With analysts estimating catastrophe losses exceeding $100 billion to the property & casualty insurance industry in 2017, a law firm suggested Wednesday there is a risk disputes over reinstatement of reinsurance coverage and erosion limits, between North American insurers and reinsurers.
FILE – In this Wednesday, Sept. 20, 2017 file photo, power lines are down after the impact of Hurricane Maria, which hit the eastern region of the island in Humacao, Puerto Rico. In the wake of Hurricane Maria, Facebook pledged to send a “connectivity team” to help restore communications in ravaged Puerto Rico. It’s just one of several tech companies – among them Tesla, Google, Cisco, Microsoft and a range of startups – with their own disaster response proposals, most aimed at getting phone and internet service up and running. (AP Photo/Carlos Giusti, File)
“After what is likely to be the costliest year for natural and man-made catastrophes in North America, with wildfires still raging in California and several weeks of the North Atlantic hurricane season still to go, many direct US insurers will suffer from the cumulative effects of multiple major loss events,” stated Simon Kilgour, an insurance partner with law firm CMS, said in a press release.
SCOR SE suggested earlier that catastrophe losses for the private insurance market “should reach” US$95 billion, from the earthquake in Mexico and hurricanes Harvey, Irma and Maria. More than 300 died and at least 44 buildings collapsed in Mexico as a result of an earthquake Sept. 19, the United States Geological Survey reported at the time.
Recent wildfires in northern California have killed at least 41 people and destroyed nearly 6,000 homes, The Associated Press reported Monday.
Insured losses from Hurricane Maria – which made landfall Sept. 20 on the U.S. island territory of Puerto Rico – were estimated earlier by Karen Clark & Company to exceed US$30 billion. On Sept. 10, Hurricane Irma made two separate landfalls in Florida, causing major flooding in cities including Jacksonville. After making landfall Aug. 25 in Texas, Hurricane Harvey caused major flooding in Houston.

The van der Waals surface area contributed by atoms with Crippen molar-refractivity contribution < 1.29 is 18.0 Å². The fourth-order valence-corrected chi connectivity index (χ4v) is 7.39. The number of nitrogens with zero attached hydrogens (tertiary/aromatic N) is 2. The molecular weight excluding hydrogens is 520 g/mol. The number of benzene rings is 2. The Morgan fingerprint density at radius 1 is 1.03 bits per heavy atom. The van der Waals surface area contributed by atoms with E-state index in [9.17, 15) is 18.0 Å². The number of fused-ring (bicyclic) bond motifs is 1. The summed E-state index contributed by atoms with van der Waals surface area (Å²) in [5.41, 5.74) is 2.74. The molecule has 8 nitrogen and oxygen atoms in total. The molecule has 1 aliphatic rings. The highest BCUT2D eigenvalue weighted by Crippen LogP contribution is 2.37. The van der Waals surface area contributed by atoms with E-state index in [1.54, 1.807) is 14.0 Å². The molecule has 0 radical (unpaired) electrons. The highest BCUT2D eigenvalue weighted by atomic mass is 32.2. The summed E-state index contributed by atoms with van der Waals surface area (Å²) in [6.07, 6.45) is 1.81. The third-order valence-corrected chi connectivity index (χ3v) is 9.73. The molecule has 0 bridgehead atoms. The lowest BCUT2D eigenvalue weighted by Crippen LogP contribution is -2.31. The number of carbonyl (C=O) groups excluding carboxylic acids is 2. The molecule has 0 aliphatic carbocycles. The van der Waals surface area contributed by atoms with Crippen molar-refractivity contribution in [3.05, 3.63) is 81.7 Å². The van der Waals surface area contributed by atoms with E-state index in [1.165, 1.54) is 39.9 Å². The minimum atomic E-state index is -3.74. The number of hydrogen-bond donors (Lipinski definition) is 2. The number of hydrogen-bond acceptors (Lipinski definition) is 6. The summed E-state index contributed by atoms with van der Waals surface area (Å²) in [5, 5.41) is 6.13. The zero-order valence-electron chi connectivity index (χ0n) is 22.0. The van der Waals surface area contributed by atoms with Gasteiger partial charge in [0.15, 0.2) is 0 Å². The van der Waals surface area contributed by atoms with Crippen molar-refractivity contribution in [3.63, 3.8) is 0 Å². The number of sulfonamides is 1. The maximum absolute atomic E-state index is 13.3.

“The truly dangerous sting in the insurers’ tail is that in the pressure to maximise reinsurance recoveries, where some programmes have been called upon four or five times, disputes about erosion of limits and reinstatement are on the cards,” CMS said Wednesday. “It is foreseeable that many direct insurers will run out of sideways catastrophe reinsurance cover by the end of the year, which has not happened for a very long time.”
Fitch Ratings Inc. warned Sept. 26 that catastrophe losses this year “will constitute a capital event for a number of (re)insurance companies, as opposed to just an earnings event.” Catastrophe losses for all of 2017 for the global insurance and reinsurance sectors “will exceed” US$100 billion “and could reach close to” US$190 billion on a pre-tax basis, Fitch added at the time. But Fitch added that “very strong capital levels going into this year greatly limit any risks to solvency,” noting there is “total statutory capital of the U.S. property casualty industry” of more than US$700 billion.
The day before Maria made landfall in Puerto Rico, A.M. Best Company noted that the “the growing frequency of severe hurricanes in the Caribbean could result in higher reinsurance costs when contracts are negotiated” in 2018.
“Reinsurance limits after Hurricane Irma need to be reinstated,” A.M. Best said at the time. “Although most companies have already purchased automatic reinstatement coverage to protect against a second event, not all companies are prepared to cover a third.”
Risk Management Solutions Inc. stated Sept. 20 it had estimated the insured loss from Hurricane Irma will be between US$35 and US$55 billion.
Two weeks earlier, Verisk Analytics Inc.’s AIR Worldwide unit was estimating insured losses from wind, flood, and storm surge combined, arising from Hurricane Harvey, were expected to exceed US$10 billion. That estimate does not include the U.S. National Flood Insurance Program, which subsidizes property insurance in some cases.
“Reinsurance programmes have now been called upon four, five or sometimes more over the course of 2017,” CMS stated Oct. 18.
Hurricane Katrina, which made landfall in 2005 and caused major flooding in New Orleans, cost the industry $80.7 billion, indexed for inflation to 2016 U.S. dollars, Swiss Re reported earlier. Hurricane Katrina was the costliest insured disaster from 1970 through 2016, Swiss Re said in a sigma report – Natural Disasters and Man-Made Catastrophes in 2016. Hurricanes Sandy, Andrew, Ike and Ivan ranked third, fourth, seventh and ninth respectively. The earthquake and tsunami off the coast of Japan ranked second while the Sept. 11, 2001 attacks ranked fifth. Swiss Re’s list of the 40 costliest events from 1970 and 2016 included 16 named North Atlantic hurricanes plus Tropical Storm Allison, which placed 31st with industry-wide losses of US$4.89 billion.